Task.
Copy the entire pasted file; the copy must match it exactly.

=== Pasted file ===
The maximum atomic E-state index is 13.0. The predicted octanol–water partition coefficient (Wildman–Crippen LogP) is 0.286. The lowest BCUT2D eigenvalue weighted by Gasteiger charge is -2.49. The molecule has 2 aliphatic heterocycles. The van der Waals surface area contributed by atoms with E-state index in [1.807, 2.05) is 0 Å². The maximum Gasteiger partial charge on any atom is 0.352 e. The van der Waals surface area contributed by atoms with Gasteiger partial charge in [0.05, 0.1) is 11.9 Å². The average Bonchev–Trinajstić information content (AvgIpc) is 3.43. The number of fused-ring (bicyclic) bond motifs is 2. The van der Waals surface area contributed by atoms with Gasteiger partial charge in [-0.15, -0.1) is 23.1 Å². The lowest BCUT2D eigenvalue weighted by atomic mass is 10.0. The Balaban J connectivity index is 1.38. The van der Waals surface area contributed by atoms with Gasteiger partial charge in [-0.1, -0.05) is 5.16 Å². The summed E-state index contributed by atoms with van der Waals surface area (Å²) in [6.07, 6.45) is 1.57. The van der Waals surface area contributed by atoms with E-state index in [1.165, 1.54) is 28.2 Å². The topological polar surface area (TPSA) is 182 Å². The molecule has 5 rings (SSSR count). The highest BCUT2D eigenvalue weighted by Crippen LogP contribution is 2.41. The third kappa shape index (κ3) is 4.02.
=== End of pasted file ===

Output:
The maximum atomic E-state index is 13.0. The predicted octanol–water partition coefficient (Wildman–Crippen LogP) is 0.286. The lowest BCUT2D eigenvalue weighted by Gasteiger charge is -2.49. The molecule has 2 aliphatic heterocycles. The van der Waals surface area contributed by atoms with E-state index in [1.807, 2.05) is 0 Å². The maximum Gasteiger partial charge on any atom is 0.352 e. The van der Waals surface area contributed by atoms with Gasteiger partial charge in [0.05, 0.1) is 11.9 Å². The average Bonchev–Trinajstić information content (AvgIpc) is 3.43. The number of fused-ring (bicyclic) bond motifs is 2. The van der Waals surface area contributed by atoms with Gasteiger partial charge in [-0.15, -0.1) is 23.1 Å². The lowest BCUT2D eigenvalue weighted by atomic mass is 10.0. The Balaban J connectivity index is 1.38. The van der Waals surface area contributed by atoms with Gasteiger partial charge in [-0.1, -0.05) is 5.16 Å². The summed E-state index contributed by atoms with van der Waals surface area (Å²) in [6.07, 6.45) is 1.57. The van der Waals surface area contributed by atoms with E-state index in [1.165, 1.54) is 28.2 Å². The topological polar surface area (TPSA) is 182 Å². The molecule has 5 rings (SSSR count). The highest BCUT2D eigenvalue weighted by Crippen LogP contribution is 2.41. The third kappa shape index (κ3) is 4.02.